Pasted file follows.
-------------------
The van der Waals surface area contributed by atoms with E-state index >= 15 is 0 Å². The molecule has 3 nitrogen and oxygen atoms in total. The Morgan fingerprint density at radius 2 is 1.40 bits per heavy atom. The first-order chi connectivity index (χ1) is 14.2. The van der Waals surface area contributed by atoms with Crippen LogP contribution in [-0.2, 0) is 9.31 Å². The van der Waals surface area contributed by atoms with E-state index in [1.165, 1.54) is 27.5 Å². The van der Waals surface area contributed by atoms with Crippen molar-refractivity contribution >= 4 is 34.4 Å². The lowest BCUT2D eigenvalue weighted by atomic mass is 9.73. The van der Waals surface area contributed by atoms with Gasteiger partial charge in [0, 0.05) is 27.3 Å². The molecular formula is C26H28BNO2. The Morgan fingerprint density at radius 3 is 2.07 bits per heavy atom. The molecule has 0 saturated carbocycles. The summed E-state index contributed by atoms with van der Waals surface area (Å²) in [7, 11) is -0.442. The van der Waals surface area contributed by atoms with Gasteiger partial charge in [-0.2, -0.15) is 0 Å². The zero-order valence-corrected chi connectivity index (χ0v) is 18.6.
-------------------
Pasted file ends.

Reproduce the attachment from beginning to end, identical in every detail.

The van der Waals surface area contributed by atoms with E-state index >= 15 is 0 Å². The molecule has 3 nitrogen and oxygen atoms in total. The Morgan fingerprint density at radius 2 is 1.40 bits per heavy atom. The first-order chi connectivity index (χ1) is 14.2. The van der Waals surface area contributed by atoms with Crippen LogP contribution in [-0.2, 0) is 9.31 Å². The van der Waals surface area contributed by atoms with E-state index in [1.165, 1.54) is 27.5 Å². The van der Waals surface area contributed by atoms with Crippen molar-refractivity contribution >= 4 is 34.4 Å². The lowest BCUT2D eigenvalue weighted by atomic mass is 9.73. The van der Waals surface area contributed by atoms with Gasteiger partial charge in [0, 0.05) is 27.3 Å². The molecular formula is C26H28BNO2. The Morgan fingerprint density at radius 3 is 2.07 bits per heavy atom. The molecule has 0 saturated carbocycles. The summed E-state index contributed by atoms with van der Waals surface area (Å²) in [7, 11) is -0.442. The van der Waals surface area contributed by atoms with Gasteiger partial charge in [-0.2, -0.15) is 0 Å². The zero-order valence-corrected chi connectivity index (χ0v) is 18.6.